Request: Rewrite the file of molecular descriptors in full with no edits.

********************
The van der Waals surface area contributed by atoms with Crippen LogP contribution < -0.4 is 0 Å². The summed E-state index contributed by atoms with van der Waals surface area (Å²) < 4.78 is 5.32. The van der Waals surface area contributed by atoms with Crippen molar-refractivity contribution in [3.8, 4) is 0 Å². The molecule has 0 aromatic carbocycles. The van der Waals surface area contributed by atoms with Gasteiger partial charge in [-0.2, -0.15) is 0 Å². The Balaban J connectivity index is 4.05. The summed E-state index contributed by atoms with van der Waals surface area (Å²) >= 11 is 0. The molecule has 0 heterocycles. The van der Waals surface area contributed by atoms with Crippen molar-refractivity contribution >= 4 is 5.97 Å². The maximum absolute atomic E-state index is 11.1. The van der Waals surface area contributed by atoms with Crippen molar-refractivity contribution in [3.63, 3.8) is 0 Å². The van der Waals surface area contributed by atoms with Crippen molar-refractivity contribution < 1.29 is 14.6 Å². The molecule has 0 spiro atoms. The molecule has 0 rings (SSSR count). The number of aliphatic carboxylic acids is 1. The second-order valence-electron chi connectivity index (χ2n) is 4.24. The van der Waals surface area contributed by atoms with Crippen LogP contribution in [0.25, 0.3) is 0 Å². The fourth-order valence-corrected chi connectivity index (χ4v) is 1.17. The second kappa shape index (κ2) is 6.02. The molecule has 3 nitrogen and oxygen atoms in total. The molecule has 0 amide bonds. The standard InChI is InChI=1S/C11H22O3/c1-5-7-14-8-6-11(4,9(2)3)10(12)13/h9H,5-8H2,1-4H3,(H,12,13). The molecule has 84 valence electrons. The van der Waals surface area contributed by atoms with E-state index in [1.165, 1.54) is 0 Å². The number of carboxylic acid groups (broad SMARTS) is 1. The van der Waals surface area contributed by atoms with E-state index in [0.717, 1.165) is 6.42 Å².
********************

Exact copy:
The van der Waals surface area contributed by atoms with Crippen LogP contribution < -0.4 is 0 Å². The summed E-state index contributed by atoms with van der Waals surface area (Å²) < 4.78 is 5.32. The van der Waals surface area contributed by atoms with Crippen molar-refractivity contribution in [3.8, 4) is 0 Å². The molecule has 0 aromatic carbocycles. The van der Waals surface area contributed by atoms with Gasteiger partial charge in [-0.2, -0.15) is 0 Å². The Balaban J connectivity index is 4.05. The summed E-state index contributed by atoms with van der Waals surface area (Å²) >= 11 is 0. The molecule has 0 heterocycles. The van der Waals surface area contributed by atoms with Crippen molar-refractivity contribution >= 4 is 5.97 Å². The maximum absolute atomic E-state index is 11.1. The van der Waals surface area contributed by atoms with Crippen molar-refractivity contribution in [3.63, 3.8) is 0 Å². The van der Waals surface area contributed by atoms with Crippen molar-refractivity contribution < 1.29 is 14.6 Å². The molecule has 0 spiro atoms. The molecule has 0 rings (SSSR count). The number of aliphatic carboxylic acids is 1. The second-order valence-electron chi connectivity index (χ2n) is 4.24. The van der Waals surface area contributed by atoms with Crippen LogP contribution in [0.25, 0.3) is 0 Å². The fourth-order valence-corrected chi connectivity index (χ4v) is 1.17. The second kappa shape index (κ2) is 6.02. The molecule has 3 nitrogen and oxygen atoms in total. The molecule has 0 amide bonds. The standard InChI is InChI=1S/C11H22O3/c1-5-7-14-8-6-11(4,9(2)3)10(12)13/h9H,5-8H2,1-4H3,(H,12,13). The molecule has 84 valence electrons. The van der Waals surface area contributed by atoms with E-state index in [1.165, 1.54) is 0 Å². The number of carboxylic acid groups (broad SMARTS) is 1. The van der Waals surface area contributed by atoms with E-state index in [0.717, 1.165) is 6.42 Å².